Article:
First, because consumer sectors tend to be more closely tied to domestic demand than global sectors such as financials or commodities, emerging market small cap stocks should be better insulated from slowing global growth. Take Brazil (EWZ), for example. The country’s investable small cap universe offers significantly more exposure to the domestic consumer than the mid- and large cap universe; strong domestic consumption helped the country rebound from the 2008-2009 recession faster than expected. Second, more exposure to consumer stocks means less exposure to financials (and the problems of the globally inter-linked banking system) and cyclical commodities, which are likely to remain under pressure with the weakening of the global economy.
Market Realist – EEM stocks are better insulated from slowing global growth.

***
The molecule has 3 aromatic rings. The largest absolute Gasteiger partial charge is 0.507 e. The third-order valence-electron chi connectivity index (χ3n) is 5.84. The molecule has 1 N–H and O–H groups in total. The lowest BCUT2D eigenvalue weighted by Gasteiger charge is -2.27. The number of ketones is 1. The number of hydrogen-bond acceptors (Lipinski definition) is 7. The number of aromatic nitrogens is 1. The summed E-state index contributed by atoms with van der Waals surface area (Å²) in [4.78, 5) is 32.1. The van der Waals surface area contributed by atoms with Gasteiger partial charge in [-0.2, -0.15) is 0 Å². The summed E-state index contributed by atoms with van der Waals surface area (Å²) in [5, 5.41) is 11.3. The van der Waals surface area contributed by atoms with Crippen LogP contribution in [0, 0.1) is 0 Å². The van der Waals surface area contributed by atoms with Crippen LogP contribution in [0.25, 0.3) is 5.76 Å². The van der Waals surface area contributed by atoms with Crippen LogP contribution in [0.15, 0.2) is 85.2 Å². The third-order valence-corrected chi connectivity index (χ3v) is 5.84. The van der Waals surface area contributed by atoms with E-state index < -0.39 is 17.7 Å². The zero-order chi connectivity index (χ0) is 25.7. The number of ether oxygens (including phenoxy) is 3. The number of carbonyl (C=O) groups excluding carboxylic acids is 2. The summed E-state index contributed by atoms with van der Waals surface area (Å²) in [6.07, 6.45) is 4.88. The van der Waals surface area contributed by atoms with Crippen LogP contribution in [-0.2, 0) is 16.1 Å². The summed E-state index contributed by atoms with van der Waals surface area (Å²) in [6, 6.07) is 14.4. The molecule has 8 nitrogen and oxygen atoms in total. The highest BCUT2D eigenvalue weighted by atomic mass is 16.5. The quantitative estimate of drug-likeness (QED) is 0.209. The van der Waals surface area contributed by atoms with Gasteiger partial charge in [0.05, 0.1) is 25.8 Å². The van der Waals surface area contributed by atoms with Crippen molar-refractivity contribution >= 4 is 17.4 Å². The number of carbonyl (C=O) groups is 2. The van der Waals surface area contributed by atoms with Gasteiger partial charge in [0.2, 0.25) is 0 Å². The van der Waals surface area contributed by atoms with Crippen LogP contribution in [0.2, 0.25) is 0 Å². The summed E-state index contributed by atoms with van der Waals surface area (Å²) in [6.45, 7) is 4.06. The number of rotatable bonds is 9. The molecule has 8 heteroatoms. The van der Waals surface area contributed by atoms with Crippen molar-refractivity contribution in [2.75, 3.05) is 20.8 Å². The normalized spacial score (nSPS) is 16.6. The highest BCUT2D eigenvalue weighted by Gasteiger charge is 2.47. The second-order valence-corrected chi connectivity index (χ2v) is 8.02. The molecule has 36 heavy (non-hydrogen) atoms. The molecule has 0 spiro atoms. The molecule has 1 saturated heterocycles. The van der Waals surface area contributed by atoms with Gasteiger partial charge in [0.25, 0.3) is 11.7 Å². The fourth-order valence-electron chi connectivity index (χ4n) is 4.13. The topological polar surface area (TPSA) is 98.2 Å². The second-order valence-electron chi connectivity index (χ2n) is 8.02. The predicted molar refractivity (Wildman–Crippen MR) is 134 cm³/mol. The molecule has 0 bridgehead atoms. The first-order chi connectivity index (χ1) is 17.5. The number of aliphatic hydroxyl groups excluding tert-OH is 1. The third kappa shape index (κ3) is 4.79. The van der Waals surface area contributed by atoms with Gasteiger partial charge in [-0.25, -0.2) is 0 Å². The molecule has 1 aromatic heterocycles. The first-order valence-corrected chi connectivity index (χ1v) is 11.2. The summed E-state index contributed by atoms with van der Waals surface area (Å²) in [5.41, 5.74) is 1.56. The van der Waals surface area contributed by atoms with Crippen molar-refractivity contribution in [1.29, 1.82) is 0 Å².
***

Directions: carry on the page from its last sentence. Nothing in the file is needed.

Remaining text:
The graph above shows the correlation of the SPDR S&P 500 ETF Trust (SPY), the iShares MSCI Emerging Market ETF (EEM), the iShares MSCI Emerging Market Small-Cap ETF (EEMS), and the iShares MSCI EAFE ETF (EFA) with one another, considering weekly returns over the past five years. EFA tracks stocks from developed markets other than the United States and Canada.
The correlation coefficient always lies between -1 and 1. A correlation of 1 means the two securities move in lockstep and are useless from a portfolio diversification point of view. A correlation of -1 means the two securities move in proportionately opposite directions, meaning the returns of one cancel out the returns of the other. A correlation of around 0 is ideal. However, within equities, you’re likely to see a higher correlation.
As you can see, SPY and EFA are highly correlated, with a correlation of +0.8. The correlation between SPY and EEM is slightly less, at +0.7. However, EEMS provides even better diversification benefits. The correlation between SPY and EEMS is +0.5. The correlation between EEMS and EFA is 0.6.
As we saw in the previous part of this series, EEMS is more focused on local consumer sectors—unlike EEM, which is exposed to global sectors (ACWI). This difference reflects in the correlation figures that we discussed above.